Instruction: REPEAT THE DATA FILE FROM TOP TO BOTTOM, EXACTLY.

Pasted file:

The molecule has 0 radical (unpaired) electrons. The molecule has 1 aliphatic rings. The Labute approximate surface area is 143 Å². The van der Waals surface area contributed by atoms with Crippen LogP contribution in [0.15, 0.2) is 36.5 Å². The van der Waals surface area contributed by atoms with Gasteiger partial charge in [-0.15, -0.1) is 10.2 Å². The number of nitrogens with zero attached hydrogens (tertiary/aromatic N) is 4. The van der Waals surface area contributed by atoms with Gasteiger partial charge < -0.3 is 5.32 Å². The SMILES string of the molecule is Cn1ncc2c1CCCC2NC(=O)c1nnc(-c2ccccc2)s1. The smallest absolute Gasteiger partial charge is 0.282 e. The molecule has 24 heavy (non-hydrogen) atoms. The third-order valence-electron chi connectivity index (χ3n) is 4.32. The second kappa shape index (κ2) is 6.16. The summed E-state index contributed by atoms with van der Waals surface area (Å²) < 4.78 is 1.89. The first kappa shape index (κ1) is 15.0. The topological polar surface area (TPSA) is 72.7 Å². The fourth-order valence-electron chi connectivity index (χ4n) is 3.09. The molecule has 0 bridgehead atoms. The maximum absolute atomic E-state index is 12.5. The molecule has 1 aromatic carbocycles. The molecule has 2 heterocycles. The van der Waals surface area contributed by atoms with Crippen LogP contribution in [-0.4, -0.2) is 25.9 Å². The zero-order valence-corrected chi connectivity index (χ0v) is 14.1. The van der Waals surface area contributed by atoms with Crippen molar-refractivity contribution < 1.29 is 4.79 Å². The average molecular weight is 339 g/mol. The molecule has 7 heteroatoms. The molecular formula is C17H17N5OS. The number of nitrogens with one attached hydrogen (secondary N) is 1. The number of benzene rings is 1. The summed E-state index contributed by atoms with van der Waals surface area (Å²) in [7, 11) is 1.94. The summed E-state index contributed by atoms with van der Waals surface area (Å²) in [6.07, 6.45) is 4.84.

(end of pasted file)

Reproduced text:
The molecule has 0 radical (unpaired) electrons. The molecule has 1 aliphatic rings. The Labute approximate surface area is 143 Å². The van der Waals surface area contributed by atoms with Crippen LogP contribution in [0.15, 0.2) is 36.5 Å². The van der Waals surface area contributed by atoms with Gasteiger partial charge in [-0.15, -0.1) is 10.2 Å². The number of nitrogens with zero attached hydrogens (tertiary/aromatic N) is 4. The van der Waals surface area contributed by atoms with Gasteiger partial charge < -0.3 is 5.32 Å². The SMILES string of the molecule is Cn1ncc2c1CCCC2NC(=O)c1nnc(-c2ccccc2)s1. The smallest absolute Gasteiger partial charge is 0.282 e. The molecule has 24 heavy (non-hydrogen) atoms. The third-order valence-electron chi connectivity index (χ3n) is 4.32. The second kappa shape index (κ2) is 6.16. The summed E-state index contributed by atoms with van der Waals surface area (Å²) < 4.78 is 1.89. The first kappa shape index (κ1) is 15.0. The topological polar surface area (TPSA) is 72.7 Å². The fourth-order valence-electron chi connectivity index (χ4n) is 3.09. The molecule has 0 bridgehead atoms. The maximum absolute atomic E-state index is 12.5. The molecule has 1 aromatic carbocycles. The molecule has 2 heterocycles. The van der Waals surface area contributed by atoms with Crippen LogP contribution in [-0.4, -0.2) is 25.9 Å². The zero-order valence-corrected chi connectivity index (χ0v) is 14.1. The van der Waals surface area contributed by atoms with Crippen molar-refractivity contribution < 1.29 is 4.79 Å². The average molecular weight is 339 g/mol. The molecule has 7 heteroatoms. The molecular formula is C17H17N5OS. The number of nitrogens with one attached hydrogen (secondary N) is 1. The number of benzene rings is 1. The summed E-state index contributed by atoms with van der Waals surface area (Å²) in [7, 11) is 1.94. The summed E-state index contributed by atoms with van der Waals surface area (Å²) in [6.07, 6.45) is 4.84.